On 10 January 2017, the European Commission (EC) issued its proposal for a Regulation on Privacy and Electronic Communications, with the aim to replace the current e-Privacy Directive (for more information, see our Data Protection Alert on the e-Privacy draft regulation). After months of intensive debate, the European Parliament finally adopted its amendments to the draft e-Privacy Regulation, while the Council recently released a consolidated version of the e-Privacy Regulation, summarising the work it has done so far as a basis for future work.

The current revised versions of the Regulation of the European Parliament (see here) and the Council (see here) specify, and sometimes depart, from the EC’s proposal, while strengthening the rules on the protection of electronic communications data. Provisions drawing the most attention relate to (1) the broader scope of application of the Regulation, (2) changes in cookies rules, and (3) stronger direct marketing rules.

Broader scope of application The EC’s proposal (Proposal) extended the scope of the e-Privacy rules to new forms of electronic communication services in order to provide users with the same level of protection, irrespective of the communication service they use. While current e-Privacy legislation only applies to traditional mobile and fixed-line communication services, the Proposal also covers instant messaging, VoIP and web-based e-mail. In order to make sure that the Regulation covers all new channels and forms of electronic communication services, the current proposed amendments (Amendments) explicitly include machine-to-machine communications (Internet of Things). This approach was also endorsed by the WP29 in its opinion.

Furthermore, the Amendments also specify that the principle of confidentiality of electronic communications applies to both data in transit, and data stored on a device or in the cloud. They further detail the specific circumstances and conditions allowing a lawful interference with the right to confidentiality of electronic communications.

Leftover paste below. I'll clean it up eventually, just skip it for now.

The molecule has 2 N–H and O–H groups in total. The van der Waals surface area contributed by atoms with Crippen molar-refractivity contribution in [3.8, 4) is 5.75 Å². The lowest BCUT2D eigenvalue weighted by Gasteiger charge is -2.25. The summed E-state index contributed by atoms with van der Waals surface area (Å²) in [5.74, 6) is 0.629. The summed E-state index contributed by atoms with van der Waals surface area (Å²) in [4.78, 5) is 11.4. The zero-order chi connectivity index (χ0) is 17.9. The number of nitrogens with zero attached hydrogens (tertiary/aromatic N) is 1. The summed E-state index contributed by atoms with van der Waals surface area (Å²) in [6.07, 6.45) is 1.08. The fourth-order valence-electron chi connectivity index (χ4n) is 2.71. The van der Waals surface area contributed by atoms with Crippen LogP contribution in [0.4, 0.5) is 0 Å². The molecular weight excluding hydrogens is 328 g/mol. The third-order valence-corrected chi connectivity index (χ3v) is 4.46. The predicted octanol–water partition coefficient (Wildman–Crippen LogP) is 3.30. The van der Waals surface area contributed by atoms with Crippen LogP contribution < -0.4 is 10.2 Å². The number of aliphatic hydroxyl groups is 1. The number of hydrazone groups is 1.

Changes in cookies rules: by default browser settings and “Do-Not-Track mechanisms” The Amendments add that browser settings should disable cookies by default. Such configuration will allow to prevent other parties from storing information on the device or processing information stored on the device without the consent of the user. This is in line with the privacy by design approach implemented in the GDPR. In addition, the Amendments also extend the periodic intervals at which users are given the opportunity to withdraw or confirm their consent from 6 to 12 months.

Finally, both the European Parliament and the Council agree on the necessity to implement by default “Do-Not-Track” mechanisms in browser settings. This implies that browser settings should allow users to give sufficient granular options as to the categories of consent.

Stronger direct marketing rules In line with the GDPR, the Proposal expressly stated that a valid “opt-in” consent must be obtained from the user in order to send unsolicited electronic communications such as e-mails, push notifications or SMS. This requirement does not apply in case of electronic marketing to existing customers regarding the company’s own similar products or services, provided that the customers are given opportunity to withdraw their consent at any time for each marketing communication. The Amendments clarify that such withdrawal right must be available free of charge.

The Proposal also introduced a system of mandatory caller-line identification for marketing calls, allowing users to identify the person/company calling them. While the Amendments specify that the use of false identities is of course prohibited, they add that marketing firms will have to comply with “Do-Not-Call” registers. Such registers allow individuals to “opt-out” for all direct marketing calls.

Next steps? As the current amendments clearly tend to focus on the user’s prior consent as primary ground for processing, the EU bodies are now debating whether additional grounds, such as the legitimate interest  (as stated in the GDPR), could also be taken into account for processing electronic communications data. The Council has already pointed out other grounds for processing, such as the compliance with a legal obligation or scientific research and statistical purposes.

Despite what was initially scheduled, it seems unrealistic to expect a final version of the Regulation by 25 May 2018, date on which the GDPR will become applicable. As per usual, we will follow this matter closely, and will keep you up to date.